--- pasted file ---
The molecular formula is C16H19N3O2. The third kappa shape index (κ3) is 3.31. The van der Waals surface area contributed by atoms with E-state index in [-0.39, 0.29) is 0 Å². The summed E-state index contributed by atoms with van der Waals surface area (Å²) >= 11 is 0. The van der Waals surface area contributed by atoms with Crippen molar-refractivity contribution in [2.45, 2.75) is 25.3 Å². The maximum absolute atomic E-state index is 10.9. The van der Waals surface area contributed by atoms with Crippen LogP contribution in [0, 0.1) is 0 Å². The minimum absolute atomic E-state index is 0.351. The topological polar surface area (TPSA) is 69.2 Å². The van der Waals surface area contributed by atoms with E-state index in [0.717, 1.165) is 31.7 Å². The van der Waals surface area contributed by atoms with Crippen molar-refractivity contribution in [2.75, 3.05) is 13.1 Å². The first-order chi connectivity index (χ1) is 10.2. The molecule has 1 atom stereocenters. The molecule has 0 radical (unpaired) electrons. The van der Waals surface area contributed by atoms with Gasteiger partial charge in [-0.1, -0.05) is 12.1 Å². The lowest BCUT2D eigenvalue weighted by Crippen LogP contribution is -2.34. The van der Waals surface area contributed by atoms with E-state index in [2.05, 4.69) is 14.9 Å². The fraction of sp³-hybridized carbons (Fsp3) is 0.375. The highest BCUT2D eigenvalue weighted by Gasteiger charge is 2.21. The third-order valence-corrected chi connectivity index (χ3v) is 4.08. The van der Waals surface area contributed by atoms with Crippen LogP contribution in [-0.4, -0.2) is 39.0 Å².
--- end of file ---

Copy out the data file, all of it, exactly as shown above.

The molecular formula is C16H19N3O2. The third kappa shape index (κ3) is 3.31. The van der Waals surface area contributed by atoms with E-state index in [-0.39, 0.29) is 0 Å². The summed E-state index contributed by atoms with van der Waals surface area (Å²) >= 11 is 0. The van der Waals surface area contributed by atoms with Crippen molar-refractivity contribution in [2.45, 2.75) is 25.3 Å². The maximum absolute atomic E-state index is 10.9. The van der Waals surface area contributed by atoms with Crippen LogP contribution in [0, 0.1) is 0 Å². The minimum absolute atomic E-state index is 0.351. The topological polar surface area (TPSA) is 69.2 Å². The van der Waals surface area contributed by atoms with E-state index in [0.717, 1.165) is 31.7 Å². The van der Waals surface area contributed by atoms with Crippen molar-refractivity contribution in [2.75, 3.05) is 13.1 Å². The first-order chi connectivity index (χ1) is 10.2. The molecule has 1 atom stereocenters. The molecule has 0 radical (unpaired) electrons. The van der Waals surface area contributed by atoms with Gasteiger partial charge in [-0.1, -0.05) is 12.1 Å². The lowest BCUT2D eigenvalue weighted by Crippen LogP contribution is -2.34. The van der Waals surface area contributed by atoms with E-state index in [2.05, 4.69) is 14.9 Å². The fraction of sp³-hybridized carbons (Fsp3) is 0.375. The highest BCUT2D eigenvalue weighted by Gasteiger charge is 2.21. The third-order valence-corrected chi connectivity index (χ3v) is 4.08. The van der Waals surface area contributed by atoms with Crippen LogP contribution in [-0.4, -0.2) is 39.0 Å².